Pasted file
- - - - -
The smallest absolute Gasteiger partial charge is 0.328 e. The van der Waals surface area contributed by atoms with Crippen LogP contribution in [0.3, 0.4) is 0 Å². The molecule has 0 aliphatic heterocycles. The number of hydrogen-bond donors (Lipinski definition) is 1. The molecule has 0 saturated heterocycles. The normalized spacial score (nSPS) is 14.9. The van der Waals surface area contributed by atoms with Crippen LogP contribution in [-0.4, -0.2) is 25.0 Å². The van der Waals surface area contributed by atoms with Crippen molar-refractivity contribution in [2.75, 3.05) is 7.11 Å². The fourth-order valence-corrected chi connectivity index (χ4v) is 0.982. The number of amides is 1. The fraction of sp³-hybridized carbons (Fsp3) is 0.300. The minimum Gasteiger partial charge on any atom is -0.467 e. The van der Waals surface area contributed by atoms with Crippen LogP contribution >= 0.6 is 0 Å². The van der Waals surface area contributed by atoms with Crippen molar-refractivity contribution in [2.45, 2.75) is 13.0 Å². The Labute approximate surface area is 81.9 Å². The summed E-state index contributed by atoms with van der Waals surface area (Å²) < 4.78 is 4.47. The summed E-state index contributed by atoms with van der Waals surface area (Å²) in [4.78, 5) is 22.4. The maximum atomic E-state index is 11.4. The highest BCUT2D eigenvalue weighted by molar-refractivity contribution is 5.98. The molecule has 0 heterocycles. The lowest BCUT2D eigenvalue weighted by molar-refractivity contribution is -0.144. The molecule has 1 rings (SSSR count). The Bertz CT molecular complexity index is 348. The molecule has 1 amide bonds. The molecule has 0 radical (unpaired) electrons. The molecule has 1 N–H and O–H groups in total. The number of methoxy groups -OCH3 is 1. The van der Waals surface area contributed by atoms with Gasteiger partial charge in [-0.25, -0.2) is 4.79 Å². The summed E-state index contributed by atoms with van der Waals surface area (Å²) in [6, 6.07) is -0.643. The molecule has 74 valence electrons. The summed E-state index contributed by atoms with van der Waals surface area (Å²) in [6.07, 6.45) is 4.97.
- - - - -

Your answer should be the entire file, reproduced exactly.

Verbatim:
The smallest absolute Gasteiger partial charge is 0.328 e. The van der Waals surface area contributed by atoms with Crippen LogP contribution in [0.3, 0.4) is 0 Å². The molecule has 0 aliphatic heterocycles. The number of hydrogen-bond donors (Lipinski definition) is 1. The molecule has 0 saturated heterocycles. The normalized spacial score (nSPS) is 14.9. The van der Waals surface area contributed by atoms with Crippen LogP contribution in [-0.4, -0.2) is 25.0 Å². The van der Waals surface area contributed by atoms with Crippen molar-refractivity contribution in [2.75, 3.05) is 7.11 Å². The fourth-order valence-corrected chi connectivity index (χ4v) is 0.982. The number of amides is 1. The fraction of sp³-hybridized carbons (Fsp3) is 0.300. The minimum Gasteiger partial charge on any atom is -0.467 e. The van der Waals surface area contributed by atoms with Crippen LogP contribution >= 0.6 is 0 Å². The van der Waals surface area contributed by atoms with Crippen molar-refractivity contribution in [2.45, 2.75) is 13.0 Å². The Labute approximate surface area is 81.9 Å². The summed E-state index contributed by atoms with van der Waals surface area (Å²) < 4.78 is 4.47. The summed E-state index contributed by atoms with van der Waals surface area (Å²) in [4.78, 5) is 22.4. The maximum atomic E-state index is 11.4. The highest BCUT2D eigenvalue weighted by molar-refractivity contribution is 5.98. The molecule has 0 heterocycles. The lowest BCUT2D eigenvalue weighted by molar-refractivity contribution is -0.144. The molecule has 1 rings (SSSR count). The Bertz CT molecular complexity index is 348. The molecule has 1 amide bonds. The molecule has 0 radical (unpaired) electrons. The molecule has 1 N–H and O–H groups in total. The number of methoxy groups -OCH3 is 1. The van der Waals surface area contributed by atoms with Gasteiger partial charge in [-0.25, -0.2) is 4.79 Å². The summed E-state index contributed by atoms with van der Waals surface area (Å²) in [6, 6.07) is -0.643. The molecule has 74 valence electrons. The summed E-state index contributed by atoms with van der Waals surface area (Å²) in [6.07, 6.45) is 4.97.